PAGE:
Not the year to be half-hearted about Barnard's legacy
December 3 this year will mark the 50th anniversary of the world ’s first human - to - human heart transplant, performed at Cape Town’s Groote Schuur Hospital by Professor Christiaan Barnard and his team.
The recipient was Louis Washkansky, a middle-aged businessman suffering from coronary artery disease. The donor, Denise Darvall, a 25-year-old bank clerk who had been knocked down in a hit-and-run on Observatory's Main Road, was declared brain dead and her father, Edward, agreed to the organ donation.
News of the successful transplant raced around the globe and the mass of humanity marvelled at the achievement. University of Cape Town medical school graduate Barnard's place in history was secured.
He was feted at home and internationally. He met kings, presidents and prime ministers, was given the seal of approval by a papal audience and consorted with the rich and famous.
Sadly, Washkansky died 18 days after receiving Darvall's heart.It is a human tendency at the death of someone to speak so highly of them so as to diminish, even ignore, their faults. This has been true of Barnard since he died in 2001 and, I dare say, will be evident in the sycophancy we can expect as we edge towards memorialising his achievement later this year.
South Africans, especially our politicians, will bask in the glory of past achievements.
Let's be clear. Barnard was highly intelligent and an incredibly hard worker.
Early in his career, he did far-reaching research into tuberculosis meningitis. Later, he did extensive research into intestinal atresia or bowel obstruction in newborn infants.
His work in lowering mortality in children with heart disease pegged the output of the best medical facilities in the world.
A big part of his medical legacy remains patient care, especially the intensive-care approach required after heart procedures.
An early mentor, US surgeon Walt Lillehei, widely regarded as "the father of open-heart surgery", said Barnard had the courage to proceed with transplantation when others, most notably Norman Shumway, hesitated, because of legal and ethical considerations.Barnard had prepared to the last detail in the years before the operation, including researching anti-organ rejection medication, critical for the survival of recipients. In addition, South African law left the decision on death up to the doctors.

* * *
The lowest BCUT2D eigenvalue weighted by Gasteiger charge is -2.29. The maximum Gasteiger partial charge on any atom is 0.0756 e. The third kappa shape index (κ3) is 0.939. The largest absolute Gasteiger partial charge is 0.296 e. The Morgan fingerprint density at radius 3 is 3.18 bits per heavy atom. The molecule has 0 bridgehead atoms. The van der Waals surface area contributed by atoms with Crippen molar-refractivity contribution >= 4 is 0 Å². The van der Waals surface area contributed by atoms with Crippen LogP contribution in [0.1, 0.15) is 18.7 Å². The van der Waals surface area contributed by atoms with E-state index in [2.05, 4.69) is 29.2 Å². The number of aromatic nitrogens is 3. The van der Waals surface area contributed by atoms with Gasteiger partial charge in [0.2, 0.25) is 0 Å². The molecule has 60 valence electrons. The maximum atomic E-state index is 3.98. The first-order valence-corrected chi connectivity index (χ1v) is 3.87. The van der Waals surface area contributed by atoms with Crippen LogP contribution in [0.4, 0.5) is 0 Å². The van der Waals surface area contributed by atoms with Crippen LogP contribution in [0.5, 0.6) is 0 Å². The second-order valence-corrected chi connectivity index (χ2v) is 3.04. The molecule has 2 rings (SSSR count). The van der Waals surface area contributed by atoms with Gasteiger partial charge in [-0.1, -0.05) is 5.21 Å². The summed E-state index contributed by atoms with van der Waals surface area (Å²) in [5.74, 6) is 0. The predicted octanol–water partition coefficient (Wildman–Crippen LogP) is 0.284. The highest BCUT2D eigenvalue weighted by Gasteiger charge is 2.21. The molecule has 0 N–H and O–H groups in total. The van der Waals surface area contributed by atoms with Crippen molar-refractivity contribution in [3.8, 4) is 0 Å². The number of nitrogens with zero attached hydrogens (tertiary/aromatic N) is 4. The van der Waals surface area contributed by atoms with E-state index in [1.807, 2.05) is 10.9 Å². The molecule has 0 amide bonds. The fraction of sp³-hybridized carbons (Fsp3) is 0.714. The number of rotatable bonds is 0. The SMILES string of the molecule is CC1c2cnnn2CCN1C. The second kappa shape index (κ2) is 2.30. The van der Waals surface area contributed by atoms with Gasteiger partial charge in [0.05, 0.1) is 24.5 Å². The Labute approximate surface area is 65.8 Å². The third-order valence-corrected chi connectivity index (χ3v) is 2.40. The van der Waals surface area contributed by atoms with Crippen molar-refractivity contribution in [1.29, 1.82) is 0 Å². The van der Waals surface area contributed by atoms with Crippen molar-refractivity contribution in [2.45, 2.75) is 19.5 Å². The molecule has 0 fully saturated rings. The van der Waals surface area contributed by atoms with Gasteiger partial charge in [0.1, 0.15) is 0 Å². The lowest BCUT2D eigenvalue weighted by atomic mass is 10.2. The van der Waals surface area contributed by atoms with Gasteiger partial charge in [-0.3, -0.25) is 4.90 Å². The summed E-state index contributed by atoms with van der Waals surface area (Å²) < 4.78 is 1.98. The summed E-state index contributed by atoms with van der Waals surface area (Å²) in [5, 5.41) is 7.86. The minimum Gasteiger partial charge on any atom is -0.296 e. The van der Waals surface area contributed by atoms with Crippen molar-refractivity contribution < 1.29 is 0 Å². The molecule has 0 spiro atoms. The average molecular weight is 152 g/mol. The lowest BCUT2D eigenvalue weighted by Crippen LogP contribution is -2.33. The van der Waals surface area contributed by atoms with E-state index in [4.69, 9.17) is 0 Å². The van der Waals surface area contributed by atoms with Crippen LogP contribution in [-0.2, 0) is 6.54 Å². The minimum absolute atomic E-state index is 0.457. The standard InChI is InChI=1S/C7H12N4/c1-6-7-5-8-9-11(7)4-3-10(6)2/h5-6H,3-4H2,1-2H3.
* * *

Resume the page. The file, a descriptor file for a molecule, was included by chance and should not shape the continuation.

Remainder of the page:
Barnard's legacy sadly remains distorted by his support for apartheid. His achievement 50 years ago had huge positive spin-offs for the National Party regime.
While his individualism kept him from giving blind allegiance to his many NP friends, including prime minister John Vorster, he was an unequivocal apologist for apartheid, even as he repeatedly stated he was opposed to the policy.
He worked actively in promoting the government's policies internationally and was well rewarded for it, not least in having huge freedom and financial resources to continue his work at UCT and Groote Schuur. The biggest shortcoming of Barnard's legacy is not his fault, however.
Despite heart transplantation remaining the best viable treatment for end-stage heart failure, South Africa today performs a minuscule number of these procedures out of the roughly 5,000 performed worldwide each year, because of government funding cuts for tertiary treatment at public facilities like Groote Schuur.
In the Eastern Cape, for example, until recently there was only one cardiologist in the province's public sector. The rest of the country is marginally better.There is no better time than now for South Africa to recommit to the best aspects of Barnard's legacy and ensure that chronic heart disease is effectively treated.
• Hartle talks today on Chris Barnard's contested legacy at the National Arts Festival's Think!Fest in Grahamstown. He had a heart transplant in October